Brian Rogers
Selective Memory


September 8-18, 2010


Selective Memory is a real time video performance about nostalgia for relationships that never took place, events which never happened; a film which was never made, but which everyone remembers; exploiting the misappropriation of “real” sounds and images to confound, distort, remake and ultimately erase the truth. Inside a claustrophic “film set” comprised of computer-controlled moving cameras, a shapeless dioramic background, embedded monitors and microphones, a single performer establishes a hyper-intimate relationship with the cameras; and a simultaneously elusive/remote relationship with the live audience. Using simple cinematic techniques – extreme closeups, slow pans, jump cuts, and tiny movements – all executed in real time – the performer cycles through a series of meticulously choreographed gestures in tandem with composed “shots” designed not to construct a narrative but rather to suggest an endless number of possible narratives, creating an enormous blank space in which the spectator will imagine characters, relationships, conflicts and emotions that are never literally present. Through the gradual repetition and manipulation of images, the “literal” materials of cinema – locations, backgrounds, sets, establishing shots etc. – are discarded, leaving only the camera and the performer in a sustained, neutral but intensely focused exchange that resembles a high wire act or an oscillating sine wave; erasing the distance between camera, performer and spectator; and in the end, erasing all traces of meaning, leaving only light.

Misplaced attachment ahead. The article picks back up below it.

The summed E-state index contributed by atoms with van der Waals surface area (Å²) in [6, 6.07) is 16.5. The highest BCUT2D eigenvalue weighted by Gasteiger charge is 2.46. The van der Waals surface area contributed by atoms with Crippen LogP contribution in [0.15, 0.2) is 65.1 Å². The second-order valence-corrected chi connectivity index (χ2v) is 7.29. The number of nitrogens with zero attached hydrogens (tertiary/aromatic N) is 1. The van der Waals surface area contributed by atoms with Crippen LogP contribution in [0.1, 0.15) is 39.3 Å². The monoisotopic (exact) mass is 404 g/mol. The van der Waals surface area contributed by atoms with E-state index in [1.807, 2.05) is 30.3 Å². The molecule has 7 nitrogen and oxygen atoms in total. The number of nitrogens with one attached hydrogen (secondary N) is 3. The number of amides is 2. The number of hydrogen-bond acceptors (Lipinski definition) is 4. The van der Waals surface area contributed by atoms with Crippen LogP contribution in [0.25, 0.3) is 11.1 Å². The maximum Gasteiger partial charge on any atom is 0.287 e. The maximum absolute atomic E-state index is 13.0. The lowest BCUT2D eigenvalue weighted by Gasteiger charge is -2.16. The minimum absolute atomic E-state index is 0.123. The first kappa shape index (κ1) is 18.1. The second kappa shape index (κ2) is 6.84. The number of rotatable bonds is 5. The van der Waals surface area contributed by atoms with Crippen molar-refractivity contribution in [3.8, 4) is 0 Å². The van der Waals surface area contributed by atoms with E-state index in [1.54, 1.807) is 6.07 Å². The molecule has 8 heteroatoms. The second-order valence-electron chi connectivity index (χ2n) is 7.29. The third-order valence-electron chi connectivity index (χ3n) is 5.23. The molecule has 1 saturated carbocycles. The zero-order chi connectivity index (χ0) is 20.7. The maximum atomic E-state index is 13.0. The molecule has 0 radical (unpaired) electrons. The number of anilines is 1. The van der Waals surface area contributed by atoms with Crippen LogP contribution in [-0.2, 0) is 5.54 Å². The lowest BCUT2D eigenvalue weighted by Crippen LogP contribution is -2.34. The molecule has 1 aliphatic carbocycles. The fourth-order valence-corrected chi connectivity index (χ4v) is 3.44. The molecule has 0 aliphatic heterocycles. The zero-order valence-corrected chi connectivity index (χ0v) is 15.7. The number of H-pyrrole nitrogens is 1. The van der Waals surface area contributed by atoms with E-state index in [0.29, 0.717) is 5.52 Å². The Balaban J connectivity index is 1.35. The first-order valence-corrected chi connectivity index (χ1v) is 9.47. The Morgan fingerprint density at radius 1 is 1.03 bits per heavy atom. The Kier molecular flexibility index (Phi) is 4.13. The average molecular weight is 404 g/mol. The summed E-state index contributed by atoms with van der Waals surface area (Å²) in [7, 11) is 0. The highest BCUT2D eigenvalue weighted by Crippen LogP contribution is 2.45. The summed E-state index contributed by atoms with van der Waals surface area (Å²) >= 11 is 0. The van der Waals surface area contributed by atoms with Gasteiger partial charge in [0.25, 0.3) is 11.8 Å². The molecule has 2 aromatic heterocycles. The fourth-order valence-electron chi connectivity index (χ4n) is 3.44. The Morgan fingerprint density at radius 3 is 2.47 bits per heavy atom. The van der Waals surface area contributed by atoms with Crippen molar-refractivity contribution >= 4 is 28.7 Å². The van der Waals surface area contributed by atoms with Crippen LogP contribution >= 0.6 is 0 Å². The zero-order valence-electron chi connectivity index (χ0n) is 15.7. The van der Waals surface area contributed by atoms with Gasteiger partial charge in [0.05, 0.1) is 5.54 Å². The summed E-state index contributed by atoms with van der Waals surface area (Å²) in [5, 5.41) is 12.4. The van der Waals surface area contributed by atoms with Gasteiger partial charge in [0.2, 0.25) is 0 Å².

Concept, Direction, Sound: Brian Rogers. Director of Photography, Performance: Madeline Best. Technology Design: Mike Rugnetta. Costumes: Maggie Dick. Set Design: Brad Kisicki. Lighting Design: Chloe Z. Brown.

Selective Memory was nominated for a New York Dance and Performance (aka “Bessie”) Award in 2010.

Selective Memory was reprised as part of PS122?s COIL Festival in January 2011.

“The Mystery of a Face, Up Close” – Alastair Macaulay, New York Times